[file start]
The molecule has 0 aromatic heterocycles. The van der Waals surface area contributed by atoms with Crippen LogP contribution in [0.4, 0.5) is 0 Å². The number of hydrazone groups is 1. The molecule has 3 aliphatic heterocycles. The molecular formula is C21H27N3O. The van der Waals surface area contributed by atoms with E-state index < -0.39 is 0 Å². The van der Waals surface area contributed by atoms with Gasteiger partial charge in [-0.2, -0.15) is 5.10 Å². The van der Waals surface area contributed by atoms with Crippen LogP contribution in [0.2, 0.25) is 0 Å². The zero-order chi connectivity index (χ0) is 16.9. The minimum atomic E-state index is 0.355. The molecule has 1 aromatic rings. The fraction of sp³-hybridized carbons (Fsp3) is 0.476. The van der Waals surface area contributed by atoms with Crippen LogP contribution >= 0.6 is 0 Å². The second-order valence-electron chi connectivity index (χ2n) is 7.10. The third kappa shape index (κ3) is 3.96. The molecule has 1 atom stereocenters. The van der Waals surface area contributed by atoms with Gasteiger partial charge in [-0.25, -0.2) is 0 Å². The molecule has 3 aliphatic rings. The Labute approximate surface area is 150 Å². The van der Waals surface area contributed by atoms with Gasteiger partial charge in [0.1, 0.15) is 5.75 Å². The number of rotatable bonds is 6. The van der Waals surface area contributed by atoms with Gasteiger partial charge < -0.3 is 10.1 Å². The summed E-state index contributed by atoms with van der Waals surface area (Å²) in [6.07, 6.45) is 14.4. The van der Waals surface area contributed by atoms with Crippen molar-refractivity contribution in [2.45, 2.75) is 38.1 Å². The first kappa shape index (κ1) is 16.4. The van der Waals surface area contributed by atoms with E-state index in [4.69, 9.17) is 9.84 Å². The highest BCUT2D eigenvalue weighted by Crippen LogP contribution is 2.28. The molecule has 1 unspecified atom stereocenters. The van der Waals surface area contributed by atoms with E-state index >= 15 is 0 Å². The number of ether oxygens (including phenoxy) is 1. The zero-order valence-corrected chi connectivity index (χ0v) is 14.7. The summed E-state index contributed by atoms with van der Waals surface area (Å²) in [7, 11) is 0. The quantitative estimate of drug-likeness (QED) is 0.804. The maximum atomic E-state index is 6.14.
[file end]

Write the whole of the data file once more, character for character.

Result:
The molecule has 0 aromatic heterocycles. The van der Waals surface area contributed by atoms with Crippen LogP contribution in [0.4, 0.5) is 0 Å². The number of hydrazone groups is 1. The molecule has 3 aliphatic heterocycles. The molecular formula is C21H27N3O. The van der Waals surface area contributed by atoms with E-state index < -0.39 is 0 Å². The van der Waals surface area contributed by atoms with Gasteiger partial charge in [-0.2, -0.15) is 5.10 Å². The van der Waals surface area contributed by atoms with Crippen LogP contribution in [0.2, 0.25) is 0 Å². The zero-order chi connectivity index (χ0) is 16.9. The minimum atomic E-state index is 0.355. The molecule has 1 aromatic rings. The fraction of sp³-hybridized carbons (Fsp3) is 0.476. The van der Waals surface area contributed by atoms with Crippen LogP contribution >= 0.6 is 0 Å². The second-order valence-electron chi connectivity index (χ2n) is 7.10. The third kappa shape index (κ3) is 3.96. The molecule has 1 atom stereocenters. The van der Waals surface area contributed by atoms with Gasteiger partial charge in [-0.25, -0.2) is 0 Å². The molecule has 3 aliphatic rings. The Labute approximate surface area is 150 Å². The van der Waals surface area contributed by atoms with Gasteiger partial charge in [0.1, 0.15) is 5.75 Å². The number of rotatable bonds is 6. The van der Waals surface area contributed by atoms with Gasteiger partial charge < -0.3 is 10.1 Å². The summed E-state index contributed by atoms with van der Waals surface area (Å²) in [6.07, 6.45) is 14.4. The van der Waals surface area contributed by atoms with Crippen molar-refractivity contribution in [2.45, 2.75) is 38.1 Å². The first kappa shape index (κ1) is 16.4. The van der Waals surface area contributed by atoms with E-state index in [4.69, 9.17) is 9.84 Å². The highest BCUT2D eigenvalue weighted by Crippen LogP contribution is 2.28. The molecule has 1 unspecified atom stereocenters. The van der Waals surface area contributed by atoms with E-state index >= 15 is 0 Å². The number of ether oxygens (including phenoxy) is 1. The zero-order valence-corrected chi connectivity index (χ0v) is 14.7. The summed E-state index contributed by atoms with van der Waals surface area (Å²) in [7, 11) is 0. The quantitative estimate of drug-likeness (QED) is 0.804. The maximum atomic E-state index is 6.14.